You need about 1 tablespoon of coarse sea salt per 5 lbs of turkey. So if you’re using a 15-lb turkey, use 3 tablespoons of coarse sea salt.
In addition to coarse sea salt, I use paprika and Italian Seasoning. I find this combination yields that traditional “Thanksgiving flavor,” and is such an easy ingredient list. I use about 2 teaspoons of paprika and 2 teaspoons of Italian Seasoning for a 15-lb turkey.
How to Dry Brine Turkey:
Thaw the turkey completely in your refrigerator. Depending on the size of your turkey, this usually takes 2 to 3 days (24 hours for every 5 lbs of frozen turkey).
Lay two long sheets of plastic wrap over a large baking sheet and place the thawed turkey on top.
In a small bowl, stir together 3 Tbsp coarse kosher sea salt, 2 tsp paprika, and 2 tsp Italian Seasoning (plus any other seasonings you like. Consider garlic powder, onion powder, and/or ground cumin).
Rub the dry brine mixture over the entire turkey (including the underside).
Note: If you’re experienced at separating the skin from the muscle, feel free to rub the brine underneath the skin.
Fold the plastic wrap over the turkey, securing it in a tightly-wrapped package. If necessary, use more plastic wrap to ensure the whole bird is covered.
Place the turkey (with the baking sheet) back into your refrigerator and wait for 24 to 48 hours before roasting.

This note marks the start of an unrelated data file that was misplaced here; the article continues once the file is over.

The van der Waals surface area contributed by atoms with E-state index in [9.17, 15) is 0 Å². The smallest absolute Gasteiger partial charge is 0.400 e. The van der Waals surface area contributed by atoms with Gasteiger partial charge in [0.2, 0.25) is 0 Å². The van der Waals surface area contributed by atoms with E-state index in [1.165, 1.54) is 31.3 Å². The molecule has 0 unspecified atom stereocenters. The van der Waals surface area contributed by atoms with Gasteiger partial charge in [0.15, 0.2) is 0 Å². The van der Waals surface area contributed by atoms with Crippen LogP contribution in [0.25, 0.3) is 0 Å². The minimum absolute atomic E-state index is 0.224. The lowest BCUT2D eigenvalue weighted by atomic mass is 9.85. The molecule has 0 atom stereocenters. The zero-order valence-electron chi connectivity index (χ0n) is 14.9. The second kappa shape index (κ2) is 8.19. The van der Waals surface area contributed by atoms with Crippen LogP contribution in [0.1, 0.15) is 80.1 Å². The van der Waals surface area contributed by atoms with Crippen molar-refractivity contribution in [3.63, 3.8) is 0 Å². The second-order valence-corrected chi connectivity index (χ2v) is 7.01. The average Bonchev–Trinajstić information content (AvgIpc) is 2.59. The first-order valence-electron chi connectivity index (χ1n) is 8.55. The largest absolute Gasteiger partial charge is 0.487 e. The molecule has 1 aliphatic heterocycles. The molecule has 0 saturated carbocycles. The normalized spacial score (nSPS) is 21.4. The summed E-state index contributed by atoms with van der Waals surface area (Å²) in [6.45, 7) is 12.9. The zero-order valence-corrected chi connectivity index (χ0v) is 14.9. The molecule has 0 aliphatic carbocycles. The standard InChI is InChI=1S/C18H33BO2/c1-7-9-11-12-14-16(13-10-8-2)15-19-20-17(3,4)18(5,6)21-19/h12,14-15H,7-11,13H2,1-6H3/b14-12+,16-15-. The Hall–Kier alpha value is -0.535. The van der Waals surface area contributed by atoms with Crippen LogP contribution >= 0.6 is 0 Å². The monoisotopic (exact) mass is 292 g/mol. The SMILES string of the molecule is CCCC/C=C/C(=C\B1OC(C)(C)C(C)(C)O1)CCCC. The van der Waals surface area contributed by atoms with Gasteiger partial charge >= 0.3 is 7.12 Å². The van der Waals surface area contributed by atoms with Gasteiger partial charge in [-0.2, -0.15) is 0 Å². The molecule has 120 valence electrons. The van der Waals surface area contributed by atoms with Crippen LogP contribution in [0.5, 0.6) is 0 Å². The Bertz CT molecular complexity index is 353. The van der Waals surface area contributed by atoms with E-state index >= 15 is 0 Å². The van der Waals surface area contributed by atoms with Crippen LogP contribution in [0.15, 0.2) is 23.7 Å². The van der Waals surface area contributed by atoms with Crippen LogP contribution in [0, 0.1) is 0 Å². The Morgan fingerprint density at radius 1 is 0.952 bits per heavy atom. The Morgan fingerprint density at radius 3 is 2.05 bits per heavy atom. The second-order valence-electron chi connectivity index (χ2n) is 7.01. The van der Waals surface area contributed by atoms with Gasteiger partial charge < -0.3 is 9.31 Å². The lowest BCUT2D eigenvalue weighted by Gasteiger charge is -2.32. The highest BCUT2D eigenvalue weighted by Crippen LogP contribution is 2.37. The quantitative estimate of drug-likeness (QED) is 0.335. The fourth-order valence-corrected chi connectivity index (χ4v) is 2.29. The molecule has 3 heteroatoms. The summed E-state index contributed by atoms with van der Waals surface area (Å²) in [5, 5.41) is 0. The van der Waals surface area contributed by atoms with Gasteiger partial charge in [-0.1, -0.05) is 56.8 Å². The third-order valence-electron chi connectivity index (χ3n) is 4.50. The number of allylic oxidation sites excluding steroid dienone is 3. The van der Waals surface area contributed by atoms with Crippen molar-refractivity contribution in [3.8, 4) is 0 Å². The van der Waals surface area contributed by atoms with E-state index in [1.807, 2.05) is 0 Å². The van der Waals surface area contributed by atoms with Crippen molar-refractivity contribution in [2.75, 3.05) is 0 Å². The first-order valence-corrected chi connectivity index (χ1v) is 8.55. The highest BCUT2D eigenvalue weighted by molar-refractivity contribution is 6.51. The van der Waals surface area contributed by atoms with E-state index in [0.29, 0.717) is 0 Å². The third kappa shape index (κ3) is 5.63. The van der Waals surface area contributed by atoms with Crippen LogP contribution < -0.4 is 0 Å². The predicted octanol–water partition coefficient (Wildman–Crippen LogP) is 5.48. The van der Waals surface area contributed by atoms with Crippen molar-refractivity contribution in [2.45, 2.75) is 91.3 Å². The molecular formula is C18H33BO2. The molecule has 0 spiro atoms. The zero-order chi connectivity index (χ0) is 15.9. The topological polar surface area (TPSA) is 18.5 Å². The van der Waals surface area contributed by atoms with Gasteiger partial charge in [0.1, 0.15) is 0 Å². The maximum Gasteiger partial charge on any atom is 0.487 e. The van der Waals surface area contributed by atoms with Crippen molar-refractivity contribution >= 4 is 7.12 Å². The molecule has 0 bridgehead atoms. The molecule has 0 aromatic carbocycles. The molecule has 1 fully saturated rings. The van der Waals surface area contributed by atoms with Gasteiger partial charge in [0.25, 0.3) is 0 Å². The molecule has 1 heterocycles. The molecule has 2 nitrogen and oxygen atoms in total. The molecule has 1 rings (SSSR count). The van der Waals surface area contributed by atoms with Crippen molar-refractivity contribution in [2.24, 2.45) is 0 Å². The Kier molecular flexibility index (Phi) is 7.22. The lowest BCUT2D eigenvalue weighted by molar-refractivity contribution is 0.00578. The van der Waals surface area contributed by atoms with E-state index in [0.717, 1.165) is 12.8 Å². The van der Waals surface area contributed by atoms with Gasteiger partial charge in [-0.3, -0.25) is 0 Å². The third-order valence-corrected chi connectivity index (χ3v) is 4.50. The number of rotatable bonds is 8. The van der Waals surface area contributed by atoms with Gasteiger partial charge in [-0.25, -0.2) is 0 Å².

How to Inject a Turkey:
If you have a meat injector, now is a fabulous time to use it!
Pull the turkey out of the refrigerator 1 hour before you want to roast it. Make the injection liquid, inject the turkey, then cover it back up with plastic wrap and keep it at room temperature for 1 hour before preheating the oven to roast it.
Simply make a sort of marinade and inject the bird with it. Any combination of seasonings, garlic, oil (or butter), and liquid will work to make the turkey tender and flavorful through and through.
Here’s the recipe I use to inject a turkey:
Meat Injection Liquid:
- ½ cup unfiltered apple cider
- ¼ cup avocado oil
- 1 teaspoon garlic powder
- 1 teaspoon onion powder
- 1 teaspoon Italian Seasoning
- ¼ teaspoon sea salt
Blend this mixture in a blender, then suck it up using your meat injector.
Inject all of the mixture into the bird, and try to inject it all over the entire bird liberally so that much of the muscle tissue gets some extra love.
Trick for Incredibly Crispy Turkey Skin:
Rub it in butter or ghee!
Once you have dry brined and injected the turkey, do one last step! Take softened butter or ghee and rub it all over the bird. The exact amount you use doesn’t really matter. A 15-pound turkey only needs about 3 tablespoons, but the heavier you go, the better it will be.
Cover the turkey with foil for the majority of the roasting process, then remove the foil when it has about 45 minutes to 1 hour left. This will result in the crispiest, most amazing golden-brown skin.
How Long to Roast a Thanksgiving Turkey:
Roast turkey at 350 degrees F for 13 to 15 minutes per pound. So a 15 pound turkey need about 3 ¼ hours in the oven.
To check for doneness, use a meat thermometer and stick it in the breast of the bird. The FDA says it should read 165 degrees before pulling it out of the oven.